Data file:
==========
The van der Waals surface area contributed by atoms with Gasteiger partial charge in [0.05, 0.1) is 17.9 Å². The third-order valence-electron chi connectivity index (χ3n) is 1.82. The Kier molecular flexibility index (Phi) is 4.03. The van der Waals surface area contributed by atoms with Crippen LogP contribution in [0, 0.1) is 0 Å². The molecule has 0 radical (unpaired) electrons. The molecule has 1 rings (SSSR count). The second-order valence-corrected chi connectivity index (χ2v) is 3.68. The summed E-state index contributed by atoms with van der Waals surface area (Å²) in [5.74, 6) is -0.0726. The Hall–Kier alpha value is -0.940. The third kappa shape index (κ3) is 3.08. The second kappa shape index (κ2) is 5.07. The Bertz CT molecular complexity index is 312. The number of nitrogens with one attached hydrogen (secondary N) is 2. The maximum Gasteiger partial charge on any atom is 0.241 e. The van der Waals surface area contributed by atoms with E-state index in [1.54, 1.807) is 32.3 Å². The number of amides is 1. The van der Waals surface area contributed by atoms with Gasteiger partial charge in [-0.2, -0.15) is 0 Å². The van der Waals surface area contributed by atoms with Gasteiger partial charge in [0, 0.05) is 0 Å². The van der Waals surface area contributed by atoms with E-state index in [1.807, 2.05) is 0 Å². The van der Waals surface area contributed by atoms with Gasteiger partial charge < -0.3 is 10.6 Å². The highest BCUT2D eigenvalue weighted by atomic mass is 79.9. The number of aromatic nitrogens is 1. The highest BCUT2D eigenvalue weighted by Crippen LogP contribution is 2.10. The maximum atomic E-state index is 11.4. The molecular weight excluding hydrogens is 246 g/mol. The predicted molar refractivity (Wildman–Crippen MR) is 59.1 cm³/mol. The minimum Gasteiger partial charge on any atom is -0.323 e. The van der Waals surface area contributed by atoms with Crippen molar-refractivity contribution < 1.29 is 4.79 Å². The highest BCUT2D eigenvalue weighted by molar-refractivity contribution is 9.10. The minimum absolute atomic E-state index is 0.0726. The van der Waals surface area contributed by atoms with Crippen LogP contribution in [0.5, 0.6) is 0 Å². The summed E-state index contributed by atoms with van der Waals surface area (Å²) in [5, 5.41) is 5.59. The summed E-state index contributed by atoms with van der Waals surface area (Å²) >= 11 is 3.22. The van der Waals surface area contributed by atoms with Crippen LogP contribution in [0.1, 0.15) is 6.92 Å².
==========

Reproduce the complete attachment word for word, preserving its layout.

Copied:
The van der Waals surface area contributed by atoms with Gasteiger partial charge in [0.05, 0.1) is 17.9 Å². The third-order valence-electron chi connectivity index (χ3n) is 1.82. The Kier molecular flexibility index (Phi) is 4.03. The van der Waals surface area contributed by atoms with Crippen LogP contribution in [0, 0.1) is 0 Å². The molecule has 0 radical (unpaired) electrons. The molecule has 1 rings (SSSR count). The second-order valence-corrected chi connectivity index (χ2v) is 3.68. The summed E-state index contributed by atoms with van der Waals surface area (Å²) in [5.74, 6) is -0.0726. The Hall–Kier alpha value is -0.940. The third kappa shape index (κ3) is 3.08. The second kappa shape index (κ2) is 5.07. The Bertz CT molecular complexity index is 312. The number of nitrogens with one attached hydrogen (secondary N) is 2. The maximum Gasteiger partial charge on any atom is 0.241 e. The van der Waals surface area contributed by atoms with E-state index in [1.54, 1.807) is 32.3 Å². The number of amides is 1. The van der Waals surface area contributed by atoms with Gasteiger partial charge in [-0.2, -0.15) is 0 Å². The van der Waals surface area contributed by atoms with Gasteiger partial charge in [0, 0.05) is 0 Å². The van der Waals surface area contributed by atoms with E-state index in [1.807, 2.05) is 0 Å². The van der Waals surface area contributed by atoms with Gasteiger partial charge < -0.3 is 10.6 Å². The highest BCUT2D eigenvalue weighted by atomic mass is 79.9. The number of aromatic nitrogens is 1. The highest BCUT2D eigenvalue weighted by Crippen LogP contribution is 2.10. The maximum atomic E-state index is 11.4. The molecular weight excluding hydrogens is 246 g/mol. The predicted molar refractivity (Wildman–Crippen MR) is 59.1 cm³/mol. The minimum Gasteiger partial charge on any atom is -0.323 e. The van der Waals surface area contributed by atoms with Crippen molar-refractivity contribution < 1.29 is 4.79 Å². The highest BCUT2D eigenvalue weighted by molar-refractivity contribution is 9.10. The minimum absolute atomic E-state index is 0.0726. The van der Waals surface area contributed by atoms with Crippen LogP contribution in [0.5, 0.6) is 0 Å². The summed E-state index contributed by atoms with van der Waals surface area (Å²) in [5, 5.41) is 5.59. The summed E-state index contributed by atoms with van der Waals surface area (Å²) >= 11 is 3.22. The van der Waals surface area contributed by atoms with Crippen LogP contribution in [0.1, 0.15) is 6.92 Å².